This statement, like others these days in the Lebanese sectarian media, appears intended to incite the public against the refugees, inducing them to join the fighting. Another officer, closely working on the Lebanese government “terrorism” file, claims, again without offering any probative or material evidence, that “the only serious faction in Lebanon right now consists of the Ziad al-Jarrah Units that are affiliated with the Abdullah Azzam battalions.” Both have some Palestinian gunmen. Abdullah Azzam is the most experienced group and it is present in Ain el Helweh. The officer indicated that he agrees with the general theory that as long as the military situation in Syria remains unsettled, the Lebanese Palestinian camps are open to all possibilities, including Palestinian armed involvement.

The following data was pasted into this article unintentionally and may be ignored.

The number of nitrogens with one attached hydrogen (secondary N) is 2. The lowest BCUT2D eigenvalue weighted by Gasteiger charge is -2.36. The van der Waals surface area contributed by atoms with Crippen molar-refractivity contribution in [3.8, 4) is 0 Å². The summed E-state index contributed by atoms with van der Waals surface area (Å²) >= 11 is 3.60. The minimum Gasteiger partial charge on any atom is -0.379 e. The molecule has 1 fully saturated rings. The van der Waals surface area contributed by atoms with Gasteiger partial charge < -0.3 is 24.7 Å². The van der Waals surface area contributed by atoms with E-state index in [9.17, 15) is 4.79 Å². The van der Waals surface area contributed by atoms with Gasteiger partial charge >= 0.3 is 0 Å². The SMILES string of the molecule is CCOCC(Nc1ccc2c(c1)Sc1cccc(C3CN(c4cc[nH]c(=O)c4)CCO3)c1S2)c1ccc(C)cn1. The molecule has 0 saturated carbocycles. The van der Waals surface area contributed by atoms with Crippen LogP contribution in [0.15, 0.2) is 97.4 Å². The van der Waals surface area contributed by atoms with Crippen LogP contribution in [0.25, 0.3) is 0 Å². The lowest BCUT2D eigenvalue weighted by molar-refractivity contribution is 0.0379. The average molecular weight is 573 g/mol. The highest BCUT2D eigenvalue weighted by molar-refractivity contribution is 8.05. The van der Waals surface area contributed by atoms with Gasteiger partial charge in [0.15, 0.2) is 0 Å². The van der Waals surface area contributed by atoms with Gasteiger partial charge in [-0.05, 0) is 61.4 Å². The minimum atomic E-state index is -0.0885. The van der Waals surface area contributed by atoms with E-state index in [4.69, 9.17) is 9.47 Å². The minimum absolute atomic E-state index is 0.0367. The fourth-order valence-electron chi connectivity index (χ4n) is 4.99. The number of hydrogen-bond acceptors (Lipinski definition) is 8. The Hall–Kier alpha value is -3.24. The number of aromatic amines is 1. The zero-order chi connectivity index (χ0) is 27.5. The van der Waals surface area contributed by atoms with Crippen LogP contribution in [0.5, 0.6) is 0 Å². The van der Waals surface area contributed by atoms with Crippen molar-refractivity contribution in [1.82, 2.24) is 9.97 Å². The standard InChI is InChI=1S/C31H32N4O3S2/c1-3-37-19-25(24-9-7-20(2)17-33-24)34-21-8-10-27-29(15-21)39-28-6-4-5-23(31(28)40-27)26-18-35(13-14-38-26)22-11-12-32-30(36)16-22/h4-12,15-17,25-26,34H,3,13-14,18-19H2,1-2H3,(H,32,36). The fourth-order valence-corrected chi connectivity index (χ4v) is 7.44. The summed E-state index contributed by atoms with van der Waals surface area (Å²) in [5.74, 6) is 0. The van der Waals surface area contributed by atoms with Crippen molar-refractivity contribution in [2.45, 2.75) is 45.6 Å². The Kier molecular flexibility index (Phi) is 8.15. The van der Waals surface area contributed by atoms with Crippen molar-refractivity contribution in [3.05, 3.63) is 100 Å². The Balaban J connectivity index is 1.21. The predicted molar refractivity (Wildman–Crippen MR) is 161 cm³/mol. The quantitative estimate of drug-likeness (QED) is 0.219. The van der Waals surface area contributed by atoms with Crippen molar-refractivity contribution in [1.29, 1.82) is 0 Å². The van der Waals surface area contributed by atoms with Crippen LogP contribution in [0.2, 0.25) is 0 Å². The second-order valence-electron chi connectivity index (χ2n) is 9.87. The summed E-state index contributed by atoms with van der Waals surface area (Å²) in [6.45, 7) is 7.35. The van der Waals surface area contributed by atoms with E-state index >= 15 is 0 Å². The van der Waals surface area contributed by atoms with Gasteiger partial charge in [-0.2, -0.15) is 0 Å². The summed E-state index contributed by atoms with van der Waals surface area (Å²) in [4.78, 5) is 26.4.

Other calls are being heard from Beirut, Saida, and Tyre in the south, and also up north in Tripoli, for Palestinians to comply with the fatwas being issued for all Sunni to fight the Bashar Assad regime and to build a “Sunni army” patterned after the Lebanese civil war-era PLO forces. How significant is the sentiment favoring this dangerous call is unknown. However, in all of the above noted areas, some Palestinians, mainly unemployed youngsters, have been lured by offers of cash to take part in training, much like occurred before the 26-month old Syria conflict.